A nationwide comparison of short-term outcomes after transanal, open, laparoscopic, and robot assisted Total Mesorectal Excision

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Abstrakt

AIM: Laparoscopic rectal cancer surgery has several limitations. Transanal total mesorectal excision (TaTME) can potentially overcome these limitations. The aim of this study was to compare the rates of non-radical surgery and anastomotic leakage after TaTME, open TME (OpTME), laparoscopic TME (LaTME) and robotic TME (RoTME) procedures in a nationwide cohort.

METHODS: We extracted the demographic, perioperative and pathological data of patients who underwent a curative OpTME, LaTME, RoTME or TaTME procedure between January 2014 and December 2018 from the national database of the Danish Colorectal Cancer Group (DCCG). We conducted multiple group-comparisons, uni- and multivariate analyses to determine the factors associated with positive resection margin (+RM) and anastomotic leakage.

RESULTS: We included 2393 patients (OpTME = 205, LaTME = 1163, RoTME = 713 and TaTME = 312). The rate of +RM was 5.7% after TaTME. The lowest rate of +RM was achieved after RoTME (8.2%, 4.7%, 2.52%, and 5.7%, after OpTME, LaTME, RoTME and TaTME respectively, p < 0.001). In multivariate analysis, having a T4 tumour and intraoperative bowel perforation were associated with the risk of +RM (p < 0.001, p < 0.001, respectively). The factors associated with anastomotic leakage in multivariate analysis were male gender, high BMI and intraoperative bowel perforation (p < 0.001, p = 0.049, p = 0.002, respectively). TaTME was associated with the highest rate of sphincter-saving procedures (79.8%, p < 0.001), the lowest rate of bowel perforation (2.9%, p = 0.028) and the lowest rate of conversion to open surgery (1.3%, p < 0.001).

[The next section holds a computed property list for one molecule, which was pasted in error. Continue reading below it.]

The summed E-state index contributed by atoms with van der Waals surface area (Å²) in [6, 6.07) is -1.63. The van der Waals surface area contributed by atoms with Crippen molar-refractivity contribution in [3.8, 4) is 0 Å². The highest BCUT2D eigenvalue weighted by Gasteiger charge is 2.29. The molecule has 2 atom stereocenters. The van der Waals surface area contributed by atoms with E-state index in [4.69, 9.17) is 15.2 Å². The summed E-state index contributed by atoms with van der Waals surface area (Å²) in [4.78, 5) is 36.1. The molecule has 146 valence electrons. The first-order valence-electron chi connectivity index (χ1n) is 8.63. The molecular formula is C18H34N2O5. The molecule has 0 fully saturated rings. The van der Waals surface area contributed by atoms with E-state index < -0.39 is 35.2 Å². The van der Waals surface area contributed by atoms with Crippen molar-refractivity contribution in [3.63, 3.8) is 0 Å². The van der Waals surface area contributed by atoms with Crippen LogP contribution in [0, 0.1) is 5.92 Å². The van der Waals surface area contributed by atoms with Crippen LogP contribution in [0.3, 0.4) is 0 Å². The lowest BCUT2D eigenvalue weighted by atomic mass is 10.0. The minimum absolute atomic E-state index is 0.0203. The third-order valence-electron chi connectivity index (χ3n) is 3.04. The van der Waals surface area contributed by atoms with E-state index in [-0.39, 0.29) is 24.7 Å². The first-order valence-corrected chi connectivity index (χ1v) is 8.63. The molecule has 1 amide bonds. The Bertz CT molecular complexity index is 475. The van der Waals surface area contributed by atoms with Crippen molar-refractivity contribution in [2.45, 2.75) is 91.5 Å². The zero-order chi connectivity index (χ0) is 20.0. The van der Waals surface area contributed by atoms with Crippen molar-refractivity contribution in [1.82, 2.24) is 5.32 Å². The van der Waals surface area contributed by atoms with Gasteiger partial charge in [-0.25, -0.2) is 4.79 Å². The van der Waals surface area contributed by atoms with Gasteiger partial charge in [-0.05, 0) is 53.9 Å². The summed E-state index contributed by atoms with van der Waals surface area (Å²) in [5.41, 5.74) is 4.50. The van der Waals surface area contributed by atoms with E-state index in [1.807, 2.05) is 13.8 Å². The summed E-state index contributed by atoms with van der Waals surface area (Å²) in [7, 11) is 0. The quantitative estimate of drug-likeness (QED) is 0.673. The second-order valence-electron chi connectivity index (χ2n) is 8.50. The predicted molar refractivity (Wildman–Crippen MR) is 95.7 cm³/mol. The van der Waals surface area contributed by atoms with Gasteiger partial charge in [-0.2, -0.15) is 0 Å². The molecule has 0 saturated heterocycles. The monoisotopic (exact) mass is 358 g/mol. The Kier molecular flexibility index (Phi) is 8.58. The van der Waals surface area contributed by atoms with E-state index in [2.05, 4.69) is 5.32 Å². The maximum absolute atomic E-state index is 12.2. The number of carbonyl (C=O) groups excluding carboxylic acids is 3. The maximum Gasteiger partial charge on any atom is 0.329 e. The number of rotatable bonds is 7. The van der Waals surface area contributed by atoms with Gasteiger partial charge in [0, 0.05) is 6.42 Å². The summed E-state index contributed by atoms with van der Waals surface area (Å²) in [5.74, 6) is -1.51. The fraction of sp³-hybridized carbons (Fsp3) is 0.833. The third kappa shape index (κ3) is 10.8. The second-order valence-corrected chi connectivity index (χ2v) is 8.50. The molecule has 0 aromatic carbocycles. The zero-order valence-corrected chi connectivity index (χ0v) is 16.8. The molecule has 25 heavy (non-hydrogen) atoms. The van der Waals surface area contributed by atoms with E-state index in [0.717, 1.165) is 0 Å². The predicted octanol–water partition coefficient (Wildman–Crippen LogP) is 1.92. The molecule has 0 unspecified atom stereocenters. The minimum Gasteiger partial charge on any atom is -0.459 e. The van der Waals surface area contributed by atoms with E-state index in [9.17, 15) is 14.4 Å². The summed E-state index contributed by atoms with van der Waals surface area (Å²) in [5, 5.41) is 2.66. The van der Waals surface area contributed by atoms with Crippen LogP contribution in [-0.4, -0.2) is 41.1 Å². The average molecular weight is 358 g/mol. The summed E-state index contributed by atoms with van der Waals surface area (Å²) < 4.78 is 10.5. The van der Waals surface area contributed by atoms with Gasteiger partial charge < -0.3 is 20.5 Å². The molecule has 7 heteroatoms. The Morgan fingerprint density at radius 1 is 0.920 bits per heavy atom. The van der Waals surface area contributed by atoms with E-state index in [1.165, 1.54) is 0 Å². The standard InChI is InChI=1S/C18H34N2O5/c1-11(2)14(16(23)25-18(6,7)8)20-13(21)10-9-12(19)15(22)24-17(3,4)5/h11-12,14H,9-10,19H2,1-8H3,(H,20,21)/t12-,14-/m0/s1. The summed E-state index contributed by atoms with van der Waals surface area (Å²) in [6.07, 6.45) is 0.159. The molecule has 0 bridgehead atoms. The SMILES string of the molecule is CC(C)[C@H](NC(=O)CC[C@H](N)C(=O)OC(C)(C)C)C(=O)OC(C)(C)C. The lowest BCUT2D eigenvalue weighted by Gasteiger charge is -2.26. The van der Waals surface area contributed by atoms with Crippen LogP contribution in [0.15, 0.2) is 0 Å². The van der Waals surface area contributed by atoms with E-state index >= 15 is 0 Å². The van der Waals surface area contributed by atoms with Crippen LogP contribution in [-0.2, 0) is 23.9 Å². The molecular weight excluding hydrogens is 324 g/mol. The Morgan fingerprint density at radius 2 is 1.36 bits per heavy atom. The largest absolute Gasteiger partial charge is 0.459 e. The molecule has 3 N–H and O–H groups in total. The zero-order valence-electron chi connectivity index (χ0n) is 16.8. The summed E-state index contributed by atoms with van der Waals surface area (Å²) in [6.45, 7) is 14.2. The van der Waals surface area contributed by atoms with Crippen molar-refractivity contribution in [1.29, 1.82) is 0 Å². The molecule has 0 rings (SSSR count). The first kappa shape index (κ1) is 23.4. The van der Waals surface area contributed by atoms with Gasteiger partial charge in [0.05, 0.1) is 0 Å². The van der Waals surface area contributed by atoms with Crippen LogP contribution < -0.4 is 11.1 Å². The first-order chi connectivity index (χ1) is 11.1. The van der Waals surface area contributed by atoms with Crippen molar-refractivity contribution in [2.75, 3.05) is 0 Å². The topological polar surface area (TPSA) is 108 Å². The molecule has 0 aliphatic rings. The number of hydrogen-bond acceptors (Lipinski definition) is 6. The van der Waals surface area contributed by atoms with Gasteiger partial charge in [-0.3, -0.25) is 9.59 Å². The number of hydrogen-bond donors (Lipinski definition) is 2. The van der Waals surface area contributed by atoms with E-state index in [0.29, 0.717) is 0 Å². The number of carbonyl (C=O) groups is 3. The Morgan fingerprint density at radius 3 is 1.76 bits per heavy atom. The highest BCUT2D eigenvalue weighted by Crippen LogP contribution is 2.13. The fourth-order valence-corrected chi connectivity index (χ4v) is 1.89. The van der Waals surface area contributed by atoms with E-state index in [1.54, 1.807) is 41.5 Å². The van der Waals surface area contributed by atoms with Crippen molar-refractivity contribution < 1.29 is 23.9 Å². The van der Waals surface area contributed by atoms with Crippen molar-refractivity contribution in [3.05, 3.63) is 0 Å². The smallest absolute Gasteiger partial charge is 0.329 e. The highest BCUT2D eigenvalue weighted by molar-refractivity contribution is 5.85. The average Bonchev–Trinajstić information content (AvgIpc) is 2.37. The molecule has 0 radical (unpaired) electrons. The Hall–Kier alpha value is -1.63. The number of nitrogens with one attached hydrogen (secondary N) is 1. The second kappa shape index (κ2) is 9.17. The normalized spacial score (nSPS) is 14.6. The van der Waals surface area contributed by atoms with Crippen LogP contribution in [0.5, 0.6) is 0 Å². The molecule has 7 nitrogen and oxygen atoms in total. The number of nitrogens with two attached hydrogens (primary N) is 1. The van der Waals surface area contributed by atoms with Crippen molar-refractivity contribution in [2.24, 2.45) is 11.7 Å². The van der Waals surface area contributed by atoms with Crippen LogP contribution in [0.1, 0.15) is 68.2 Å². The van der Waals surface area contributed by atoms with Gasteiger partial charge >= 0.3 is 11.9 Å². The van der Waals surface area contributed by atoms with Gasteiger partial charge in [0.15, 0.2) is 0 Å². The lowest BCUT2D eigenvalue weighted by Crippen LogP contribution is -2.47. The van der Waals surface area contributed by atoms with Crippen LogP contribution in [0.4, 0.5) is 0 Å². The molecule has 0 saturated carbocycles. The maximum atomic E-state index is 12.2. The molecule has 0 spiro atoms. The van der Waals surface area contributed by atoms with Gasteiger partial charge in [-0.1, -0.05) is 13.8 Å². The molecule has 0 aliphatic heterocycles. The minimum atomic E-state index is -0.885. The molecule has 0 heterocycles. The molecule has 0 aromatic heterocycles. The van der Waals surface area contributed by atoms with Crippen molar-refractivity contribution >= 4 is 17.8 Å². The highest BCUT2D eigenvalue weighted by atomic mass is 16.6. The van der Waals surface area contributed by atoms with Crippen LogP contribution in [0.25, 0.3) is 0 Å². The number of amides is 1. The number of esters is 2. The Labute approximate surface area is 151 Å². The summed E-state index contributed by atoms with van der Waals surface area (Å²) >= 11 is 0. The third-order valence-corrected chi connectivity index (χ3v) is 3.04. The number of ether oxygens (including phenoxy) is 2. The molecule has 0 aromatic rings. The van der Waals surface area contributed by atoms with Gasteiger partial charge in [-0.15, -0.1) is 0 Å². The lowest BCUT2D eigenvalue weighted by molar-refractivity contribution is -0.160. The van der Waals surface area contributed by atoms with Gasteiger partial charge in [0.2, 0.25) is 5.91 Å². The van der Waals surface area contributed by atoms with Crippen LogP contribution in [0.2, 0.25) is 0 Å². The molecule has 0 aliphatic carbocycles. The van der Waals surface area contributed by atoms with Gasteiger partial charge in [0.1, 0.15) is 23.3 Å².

CONCLUSIONS: In a nationwide audit of TME approaches, the rate of +RM was lowest after RoTME. No differences were found between the four approaches regarding the risk of anastomotic leakage. TaTME offered advantages related to sphincter-saving, perforation and conversion.

OriginalsprogEngelsk
TidsskriftColorectal Disease
DOI
StatusUdgivet, E-publikation før trykning - 17 jul. 2021

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© 2021 The Association of Coloproctology of Great Britain and Ireland.

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